Nashville Star returning for third season.

Nashville Star returning for third season.
Next spring, USA Network will air Nashville Star 3, the third season of its Idol-like country singer search. There are changes coming for the show, although no specifics have yet been revealed. Instead, there are vague generalities. USA VP Libby Hansen says the new season of “Nashville Star’ is going to reflect what’s happening on today’s country music scene,” and USA exec VP Jeff Wachtel says, “We’re adding a few twists to the format that will heighten the competition and make a great show even better.” The Tennesean’s Brad Schmitt reports one definite change: “Sony Music Nashville, the record label that guaranteed a deal for the winner, is out for this season.” But he also says the VPs’ comments make him “smell American Idol with hay bales.” RealityTVWorld’s Steve Rogers agrees, speculating that “it appears that the network … has decided to abandon more traditional ‘throwback’ artists in favor of the more hip and glamorous artists that have increasingly invaded the country music industry.” For now, casting is underway, with auditions being held in 20 different cities starting on Monday.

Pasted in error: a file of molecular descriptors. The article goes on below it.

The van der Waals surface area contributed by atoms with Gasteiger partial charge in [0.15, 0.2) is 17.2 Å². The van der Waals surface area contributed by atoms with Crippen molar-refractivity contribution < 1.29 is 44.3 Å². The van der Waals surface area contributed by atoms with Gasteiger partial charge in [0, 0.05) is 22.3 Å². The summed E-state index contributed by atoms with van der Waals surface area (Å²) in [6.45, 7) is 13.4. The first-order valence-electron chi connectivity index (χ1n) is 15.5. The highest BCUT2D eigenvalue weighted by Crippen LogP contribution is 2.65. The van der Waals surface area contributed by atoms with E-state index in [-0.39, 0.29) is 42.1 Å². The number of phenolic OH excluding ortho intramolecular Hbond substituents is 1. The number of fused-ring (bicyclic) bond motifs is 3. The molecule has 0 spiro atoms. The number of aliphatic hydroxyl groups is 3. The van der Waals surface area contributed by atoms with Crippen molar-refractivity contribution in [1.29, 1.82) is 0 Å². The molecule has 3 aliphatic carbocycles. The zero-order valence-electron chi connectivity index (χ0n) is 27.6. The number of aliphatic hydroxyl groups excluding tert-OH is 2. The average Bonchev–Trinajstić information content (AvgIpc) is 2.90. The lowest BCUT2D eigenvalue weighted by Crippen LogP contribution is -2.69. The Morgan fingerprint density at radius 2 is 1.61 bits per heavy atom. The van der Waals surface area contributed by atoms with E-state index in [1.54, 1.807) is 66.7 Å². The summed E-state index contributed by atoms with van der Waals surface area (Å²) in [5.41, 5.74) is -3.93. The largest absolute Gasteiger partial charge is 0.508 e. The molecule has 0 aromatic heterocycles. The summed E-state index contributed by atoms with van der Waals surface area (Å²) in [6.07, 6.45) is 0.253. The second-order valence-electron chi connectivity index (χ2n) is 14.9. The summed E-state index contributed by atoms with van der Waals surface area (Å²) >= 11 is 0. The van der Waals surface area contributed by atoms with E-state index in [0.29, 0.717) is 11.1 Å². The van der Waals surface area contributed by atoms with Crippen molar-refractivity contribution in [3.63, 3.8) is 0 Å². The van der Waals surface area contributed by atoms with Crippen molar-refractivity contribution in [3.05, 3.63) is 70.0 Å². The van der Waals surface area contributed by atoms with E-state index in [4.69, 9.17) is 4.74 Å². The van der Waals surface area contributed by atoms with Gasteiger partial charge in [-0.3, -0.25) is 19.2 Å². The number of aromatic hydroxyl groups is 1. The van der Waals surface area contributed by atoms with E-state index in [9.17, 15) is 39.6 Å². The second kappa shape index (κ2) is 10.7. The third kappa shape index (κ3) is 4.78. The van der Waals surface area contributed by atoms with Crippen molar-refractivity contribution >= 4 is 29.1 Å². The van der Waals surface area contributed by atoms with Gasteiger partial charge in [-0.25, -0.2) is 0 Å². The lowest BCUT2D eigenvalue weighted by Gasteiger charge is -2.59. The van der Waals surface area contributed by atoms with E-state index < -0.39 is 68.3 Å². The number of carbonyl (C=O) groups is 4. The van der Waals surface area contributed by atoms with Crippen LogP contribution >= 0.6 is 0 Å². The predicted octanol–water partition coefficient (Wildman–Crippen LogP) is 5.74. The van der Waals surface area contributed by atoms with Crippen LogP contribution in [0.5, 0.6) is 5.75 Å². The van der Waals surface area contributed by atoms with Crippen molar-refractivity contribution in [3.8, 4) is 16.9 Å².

The Sing-Off loses its star

Ben Folds

NBC's super-fun December a capella singing competition The Sing-Off is returning, but without its star judge, Ben Folds, and only as a two-hour special. Those are really depressing changes for a series that proved itself to be a super-fun show when it returned last December.


A film director talks about becoming a reality TV character

Anna Martemucci

What is it like to have your life turned into reality TV? Director Anna Martemucci, one of the two directors featured on Starz' exceptional reality series, talks about that, the competition, and her collaboration with her husband and brother-in-law.

Plus: How the show's producers tried to keep the $250,000 competition fair.

about the writer

Andy Dehnart is a journalist who has covered reality television for more than 15 years and created reality blurred in 2000. A member of the Television Critics Association, his writing and criticism about television, culture, and media has appeared on NPR and in Playboy, Buzzfeed, and many other publications. Andy, 36, also directs the journalism program at Stetson University in Florida, where he teaches creative nonfiction and journalism. He has an M.F.A. in nonfiction writing and literature from Bennington College. More about reality blurred and Andy.